CPDS Home Contact Professionalism: Chronological Summary

17 March 2006

Mr Anthony Marx
Courier Mail

The Perils of 'Capital Works Catch-up'

I should like to submit for your consideration that Queensland's capital works catch-up is likely to be more perilous than your article suggested.

My interpretation of your article: There is an infrastructure boom in Queensland driven by rapid population growth. Rail, busway and water projects are included. Greatest impact will be in SEQ. However Opposition points out that none of water projects announced have been committed - they are merely being investigated. Also many of the projects were said to be forced by power system failure, failure in Queensland Health and failure to provide water infrastructure. Other problems in infrastructure package are occurring - namely blow-out in costs of labour and materials. There are also proposals for a shift to PPPs - a shift that some see as due to greater cost of projects. However IAQ is happy about the shift. Sources suggest that government is wary of PPPs and some academics (eg Scott Prasser) are concerned that PPPs are stacked to benefit private sector. Prasser said Australia was only now coming to grips with decades of under-funding of infrastructure - a problem that is worse in Queensland (Marx A 'Capital works catch-up', Courier Mail, 11-12/3/06).

The problem is that the the public sector that is expected to manage this investment boom seems to be verging on meltdown, noting for example:

Outline of another recent article: Beattie government's drive to better manage SE Queensland's growth has hit a hurdle - lack of leadership in one of the departments responsible (according to an internal survey of staff opinion - which showed limited perception of Natural Resources, Mines and Water Department's future). Queensland Public Sector Union said situation was typical of public service struggling to contain exodus of professionals fed up with poor working environment and pay. Public service has serious skills shortages, problems in recruitment and retention and unhappy employees. (Gregory J., 'Planning gurus out of touch', Courier Mail, 9/3/06).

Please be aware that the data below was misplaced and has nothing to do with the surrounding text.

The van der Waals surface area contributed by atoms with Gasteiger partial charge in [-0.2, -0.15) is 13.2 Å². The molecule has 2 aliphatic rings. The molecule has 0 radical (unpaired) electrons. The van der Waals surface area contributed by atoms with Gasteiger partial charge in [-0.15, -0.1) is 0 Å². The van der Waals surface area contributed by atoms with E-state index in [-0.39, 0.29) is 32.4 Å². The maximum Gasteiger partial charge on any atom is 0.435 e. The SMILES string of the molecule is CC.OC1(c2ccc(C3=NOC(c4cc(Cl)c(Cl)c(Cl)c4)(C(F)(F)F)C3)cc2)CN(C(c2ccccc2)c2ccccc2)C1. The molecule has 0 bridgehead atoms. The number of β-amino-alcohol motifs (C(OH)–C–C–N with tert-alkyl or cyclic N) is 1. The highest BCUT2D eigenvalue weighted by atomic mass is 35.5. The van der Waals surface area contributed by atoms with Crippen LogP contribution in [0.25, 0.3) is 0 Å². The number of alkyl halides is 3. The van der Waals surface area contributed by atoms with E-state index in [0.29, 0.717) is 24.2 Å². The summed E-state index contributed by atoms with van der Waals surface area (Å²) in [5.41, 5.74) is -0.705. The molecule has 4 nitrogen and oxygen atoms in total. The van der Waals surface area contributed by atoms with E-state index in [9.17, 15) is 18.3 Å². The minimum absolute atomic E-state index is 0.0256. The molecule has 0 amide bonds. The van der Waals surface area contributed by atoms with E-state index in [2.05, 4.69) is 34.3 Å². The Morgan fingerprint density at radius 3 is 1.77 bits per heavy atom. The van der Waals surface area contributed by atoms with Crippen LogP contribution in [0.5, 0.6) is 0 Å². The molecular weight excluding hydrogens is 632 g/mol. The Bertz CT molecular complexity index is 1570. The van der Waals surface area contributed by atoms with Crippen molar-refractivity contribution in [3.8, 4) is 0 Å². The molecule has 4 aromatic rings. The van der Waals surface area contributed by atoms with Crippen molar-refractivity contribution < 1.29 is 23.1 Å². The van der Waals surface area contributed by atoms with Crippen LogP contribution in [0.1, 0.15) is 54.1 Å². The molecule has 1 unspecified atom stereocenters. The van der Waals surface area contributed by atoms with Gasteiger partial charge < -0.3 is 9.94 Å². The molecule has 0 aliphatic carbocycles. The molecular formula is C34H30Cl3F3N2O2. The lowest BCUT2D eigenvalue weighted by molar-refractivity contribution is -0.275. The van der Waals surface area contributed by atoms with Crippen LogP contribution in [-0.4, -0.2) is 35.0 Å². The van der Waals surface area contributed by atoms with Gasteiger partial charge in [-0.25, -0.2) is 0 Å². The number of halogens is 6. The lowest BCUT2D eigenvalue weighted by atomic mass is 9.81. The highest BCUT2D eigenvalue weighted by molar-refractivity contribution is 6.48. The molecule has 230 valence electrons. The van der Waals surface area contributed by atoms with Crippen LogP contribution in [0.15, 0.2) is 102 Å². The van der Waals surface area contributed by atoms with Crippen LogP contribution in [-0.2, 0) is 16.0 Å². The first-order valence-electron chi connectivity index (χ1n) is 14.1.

That this is not an isolated view is illustrated by indicators cited in Improving Public Sector Performance in Queensland

The consequences of a weak institutional basis for an ambitious and costly capital works program seem likely to be exciting to say the least.

One only needs to consider what happened in Victoria in the 1980s (ie massive public sector losses) when the state government adopted an extremely ambitious economic program after demolishing the skill base of its public service (see Review of The Fall of the House of Cain). A virtually identical process of de-skilling the public sector was implemented in Queensland in the early 1990s - leading to weaknesses that have never been rectified. To date, as indicated in the reference cited above, this has resulted in only isolated dysfunctions and crises - because governments have not until now expected their debilitated machinery to do anything ambitious.


John Craig